11/01/2001 12:00AM

Val-div-i-a: Pronounced 'win-ner'


ARCADIA, Calif. - One week after his triumphant ride aboard Val Royal in the Breeders' Cup Mile, Jose Valdivia Jr. finds himself in the thick of the California Cup program at Santa Anita Park with six rides, including the longshot Ben Saw San in the Cal Cup Classic. Valdivia is focused on the task, but he certainly can be forgiven if his mind wanders back to that fairy tale afternoon at Belmont Park.

First, there was the surreal scene early in the day, when Valdivia and his fellow Breeders' Cup riders assembled on the turf course, carrying an array of international flags, as the New York Fire Dept. bagpipers squeezed out "Amazing Grace" and fireworks filled the air.

The Mile itself was thrilling enough. Val Royal had Valdivia grinning from the quarter pole to the wire as they ran down Forbidden Apple to win going away. As if that wasn't enough, there to greet him in the winner's circle were two of his favorite wise guys from his favorite show, "The Sopranos." Does it get better than this?

"Fugheddaboudit!" Valdivia said, copping his best Noo Yawk attitude. "I couldn't believe it. There's Paulie and Christopher. And at the party later, there's Federico, the hit man they brought from Italy!"

Valdivia was breathing rare air. Everything was new. Winning his first Breeders' Cup race, sharing the bill with guys named Bailey, McCarron, and Kinane - it was almost too much to believe. But then, just about everything about Jose Valdivia's career has been a bonus, from the lean times to fat city. Riding racehorses was about the last thing in the world he was meant to do.

As a child growing up near Lima, Peru, the son of one famous jockey and nephew of another, Valdivia suffered from chronic asthma. He would sleep in a fetal position, trying to ease the pressure on his young lungs. His heart-broken father would warm Jose's soda pop with hot water so the cold would not burn his chest. He could never play with his friends.

"In our family pictures, I'm always with the adults, while my cousins are off running around," Valdivia said this week in the Santa Anita jockeys' room. "At least once a year I had to go to the hospital. The doctors told my parents that it was a miracle their kid was still living."

Valdivia was 14 when his family moved from Peru to Florida. Within a couple of years, his asthma abated. He began to play soccer and tennis, swim, and ride horses. Basically, he was making up for lost time.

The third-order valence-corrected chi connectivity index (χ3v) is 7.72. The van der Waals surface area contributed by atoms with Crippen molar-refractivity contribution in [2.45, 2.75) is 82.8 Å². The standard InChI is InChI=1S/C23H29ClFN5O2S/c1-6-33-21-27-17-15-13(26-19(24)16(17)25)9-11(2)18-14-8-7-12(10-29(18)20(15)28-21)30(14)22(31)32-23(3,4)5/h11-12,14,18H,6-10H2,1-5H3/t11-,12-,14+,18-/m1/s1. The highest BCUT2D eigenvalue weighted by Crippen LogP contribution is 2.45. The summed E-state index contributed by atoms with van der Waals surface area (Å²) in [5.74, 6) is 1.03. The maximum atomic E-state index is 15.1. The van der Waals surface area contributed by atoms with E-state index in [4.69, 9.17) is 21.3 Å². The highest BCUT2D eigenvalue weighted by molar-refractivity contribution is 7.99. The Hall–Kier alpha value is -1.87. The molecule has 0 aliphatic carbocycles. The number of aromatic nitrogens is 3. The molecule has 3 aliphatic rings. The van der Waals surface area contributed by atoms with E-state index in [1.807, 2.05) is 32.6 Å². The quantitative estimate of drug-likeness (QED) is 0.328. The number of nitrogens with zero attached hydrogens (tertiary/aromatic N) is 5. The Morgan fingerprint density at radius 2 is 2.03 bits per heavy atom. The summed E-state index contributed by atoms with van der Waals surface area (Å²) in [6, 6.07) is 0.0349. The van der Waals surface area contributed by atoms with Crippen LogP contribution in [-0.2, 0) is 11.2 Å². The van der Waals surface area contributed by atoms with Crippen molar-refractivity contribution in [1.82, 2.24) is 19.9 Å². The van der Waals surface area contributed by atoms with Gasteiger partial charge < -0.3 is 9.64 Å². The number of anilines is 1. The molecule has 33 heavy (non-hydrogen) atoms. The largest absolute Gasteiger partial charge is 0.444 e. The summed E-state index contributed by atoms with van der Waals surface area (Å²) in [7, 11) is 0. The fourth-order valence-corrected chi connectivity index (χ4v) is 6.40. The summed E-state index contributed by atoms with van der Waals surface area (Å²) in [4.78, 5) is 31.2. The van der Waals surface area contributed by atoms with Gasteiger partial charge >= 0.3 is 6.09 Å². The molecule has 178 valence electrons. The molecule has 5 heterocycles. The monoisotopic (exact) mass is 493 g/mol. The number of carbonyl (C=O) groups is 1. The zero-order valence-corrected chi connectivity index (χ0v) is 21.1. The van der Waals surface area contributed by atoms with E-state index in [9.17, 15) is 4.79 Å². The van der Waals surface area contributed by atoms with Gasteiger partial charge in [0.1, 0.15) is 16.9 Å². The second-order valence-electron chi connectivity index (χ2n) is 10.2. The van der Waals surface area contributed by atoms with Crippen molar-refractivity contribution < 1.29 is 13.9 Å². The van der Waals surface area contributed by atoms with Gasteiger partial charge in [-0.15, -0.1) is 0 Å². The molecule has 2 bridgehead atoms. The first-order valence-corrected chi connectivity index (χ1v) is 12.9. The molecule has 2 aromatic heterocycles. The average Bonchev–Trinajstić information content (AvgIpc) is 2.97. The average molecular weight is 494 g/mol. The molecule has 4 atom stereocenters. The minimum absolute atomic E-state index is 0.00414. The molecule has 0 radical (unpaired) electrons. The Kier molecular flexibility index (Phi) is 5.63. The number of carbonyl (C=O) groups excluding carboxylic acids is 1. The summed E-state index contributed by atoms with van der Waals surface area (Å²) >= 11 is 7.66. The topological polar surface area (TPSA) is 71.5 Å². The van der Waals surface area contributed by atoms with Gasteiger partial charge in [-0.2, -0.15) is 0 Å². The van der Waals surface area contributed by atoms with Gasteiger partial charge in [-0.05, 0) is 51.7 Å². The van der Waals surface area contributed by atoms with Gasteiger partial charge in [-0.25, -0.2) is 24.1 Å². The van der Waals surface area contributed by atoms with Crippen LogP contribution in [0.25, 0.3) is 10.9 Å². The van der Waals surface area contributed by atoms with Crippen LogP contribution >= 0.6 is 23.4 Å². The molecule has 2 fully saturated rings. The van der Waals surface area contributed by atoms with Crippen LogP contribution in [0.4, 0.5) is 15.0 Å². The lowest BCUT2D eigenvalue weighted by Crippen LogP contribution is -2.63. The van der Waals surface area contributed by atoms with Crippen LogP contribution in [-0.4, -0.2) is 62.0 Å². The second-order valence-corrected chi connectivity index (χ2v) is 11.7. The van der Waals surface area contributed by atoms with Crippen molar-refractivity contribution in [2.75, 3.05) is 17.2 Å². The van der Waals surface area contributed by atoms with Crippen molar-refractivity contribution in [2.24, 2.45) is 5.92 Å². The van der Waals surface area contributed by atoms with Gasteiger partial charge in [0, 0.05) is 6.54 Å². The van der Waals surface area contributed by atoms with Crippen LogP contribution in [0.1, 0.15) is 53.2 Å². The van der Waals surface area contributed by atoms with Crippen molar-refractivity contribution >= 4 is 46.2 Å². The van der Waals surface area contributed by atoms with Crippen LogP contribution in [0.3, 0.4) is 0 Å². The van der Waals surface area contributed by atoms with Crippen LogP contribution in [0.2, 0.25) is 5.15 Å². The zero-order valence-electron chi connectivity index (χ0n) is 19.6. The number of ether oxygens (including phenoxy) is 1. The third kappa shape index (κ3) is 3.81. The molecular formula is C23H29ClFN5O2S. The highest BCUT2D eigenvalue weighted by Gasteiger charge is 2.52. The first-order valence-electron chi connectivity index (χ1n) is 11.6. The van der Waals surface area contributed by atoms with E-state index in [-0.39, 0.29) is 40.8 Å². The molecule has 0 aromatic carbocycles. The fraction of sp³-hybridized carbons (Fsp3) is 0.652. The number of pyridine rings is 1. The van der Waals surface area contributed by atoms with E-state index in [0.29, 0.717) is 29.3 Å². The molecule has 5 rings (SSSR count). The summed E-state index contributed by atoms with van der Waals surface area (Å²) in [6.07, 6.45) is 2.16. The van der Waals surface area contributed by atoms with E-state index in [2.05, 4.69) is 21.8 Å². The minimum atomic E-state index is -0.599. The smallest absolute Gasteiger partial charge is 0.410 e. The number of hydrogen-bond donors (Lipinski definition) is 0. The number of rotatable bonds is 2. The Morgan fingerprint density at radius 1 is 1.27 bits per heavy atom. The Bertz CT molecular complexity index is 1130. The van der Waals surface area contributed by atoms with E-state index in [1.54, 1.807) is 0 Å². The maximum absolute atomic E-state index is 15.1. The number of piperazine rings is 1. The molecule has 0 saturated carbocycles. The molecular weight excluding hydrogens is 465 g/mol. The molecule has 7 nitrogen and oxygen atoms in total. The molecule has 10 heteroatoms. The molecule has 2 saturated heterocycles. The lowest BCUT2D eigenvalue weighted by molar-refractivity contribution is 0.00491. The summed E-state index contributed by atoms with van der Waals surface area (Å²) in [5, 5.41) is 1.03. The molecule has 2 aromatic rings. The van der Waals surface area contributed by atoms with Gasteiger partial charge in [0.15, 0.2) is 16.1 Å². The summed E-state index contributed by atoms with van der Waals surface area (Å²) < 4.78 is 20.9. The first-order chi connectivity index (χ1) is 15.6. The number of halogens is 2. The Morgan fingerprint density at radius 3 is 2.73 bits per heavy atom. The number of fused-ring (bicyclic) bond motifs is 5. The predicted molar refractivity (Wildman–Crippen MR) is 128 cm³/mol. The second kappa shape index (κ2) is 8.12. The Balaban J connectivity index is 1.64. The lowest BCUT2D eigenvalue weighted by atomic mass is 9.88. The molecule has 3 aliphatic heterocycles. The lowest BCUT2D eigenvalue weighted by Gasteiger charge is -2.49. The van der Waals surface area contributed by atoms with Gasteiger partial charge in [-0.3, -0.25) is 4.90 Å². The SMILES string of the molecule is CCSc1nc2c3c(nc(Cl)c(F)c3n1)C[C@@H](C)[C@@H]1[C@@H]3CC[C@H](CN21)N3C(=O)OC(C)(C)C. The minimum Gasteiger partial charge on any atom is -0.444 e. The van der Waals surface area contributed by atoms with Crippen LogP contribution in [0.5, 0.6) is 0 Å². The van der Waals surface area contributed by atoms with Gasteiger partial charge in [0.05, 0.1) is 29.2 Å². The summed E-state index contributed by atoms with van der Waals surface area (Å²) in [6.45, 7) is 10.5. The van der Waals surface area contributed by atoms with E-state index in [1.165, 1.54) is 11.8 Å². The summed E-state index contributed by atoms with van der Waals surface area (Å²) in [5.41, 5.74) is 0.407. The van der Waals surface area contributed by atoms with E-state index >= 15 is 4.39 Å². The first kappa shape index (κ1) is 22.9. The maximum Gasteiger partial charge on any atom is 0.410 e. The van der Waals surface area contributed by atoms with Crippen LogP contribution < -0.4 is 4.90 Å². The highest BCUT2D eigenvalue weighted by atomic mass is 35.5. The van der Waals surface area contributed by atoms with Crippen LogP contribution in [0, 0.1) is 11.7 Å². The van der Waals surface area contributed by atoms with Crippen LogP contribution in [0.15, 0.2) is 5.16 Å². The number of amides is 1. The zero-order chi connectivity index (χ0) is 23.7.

As a professional jockey, Valdivia has traveled far and wide in a search for his best chance to work. Too often, though, he has been overlooked in favor of the established names. If it bothers him, he hides it well.

"My name has been pronounced so many ways, I can't keep track," said Valdivia, who turns 27 in December. "A guy in Kentucky asked me if I was related to those Velveeta people who make the cheese. I said sure. You ride me and I'll get you all the cheese you want.

"I've learned though the years that everybody's got to pay their dues," he went on. "There have been very few riders who were successful as an apprentice, who caught on and kept on going, guys like McCarron, Desormeaux, P-Val. But look at Bailey. He was an unknown until his mid-thirties, and he's always been a good rider."

Even before Val Royal's heroics in the Mile, the 2001 season was Valdivia's best year ever. Business began to click in August when he teamed with veteran agent Craig O'Bryan, while his ongoing connection with the stable of Ron and Susie Anson continued to serve as his bread and butter. Then along came Julio Canani, a fellow Peruvian, and the chance to ride Val Royal.

"This is not an easy horse to work," Canani said. "I got riders say they don't want to work him. Jose gets along with him."

Racing is a hard game with fleeting loyalties. Journeymen riders work horses all the time, then find themselves replaced by big names when the overnight appears. Valdivia knows how lucky he is to have Canani in his corner, along with Val Royal's owner, David Milch.

"Julio told me early, when Val Royal was just starting back, if I stick with him in the morning, I would ride him in the afternoon," Valdivia said. "He has kept his word."

Officer upsetter?

Valdivia rides for a variety of stables in the Cal Cup, including Mike Machowsky, Craig Lewis, Nick Canani, and Armando Lage. And if the real Officer does not show up in the Cal Cup Juvenile, he likes the chances of his mount in that one, Debonair Joe.

"He drew a great post and I know he can get the distance," Valdivia said. "Who knows what to think of Officer in there?"

There won't be quite the pageantry at Santa Anita on Saturday for the Cal Cup. Certainly nothing to match the flag-waving spectacle at Belmont. A week ago, Valdivia was the guy carrying the colors of Peru, for his father, and Chile, for his mother, along with Old Glory. That was for him.

"My grandfather always told me, 'You are from the country that feeds you,' " Valdivia said.

As hard as he works, he deserves to eat well.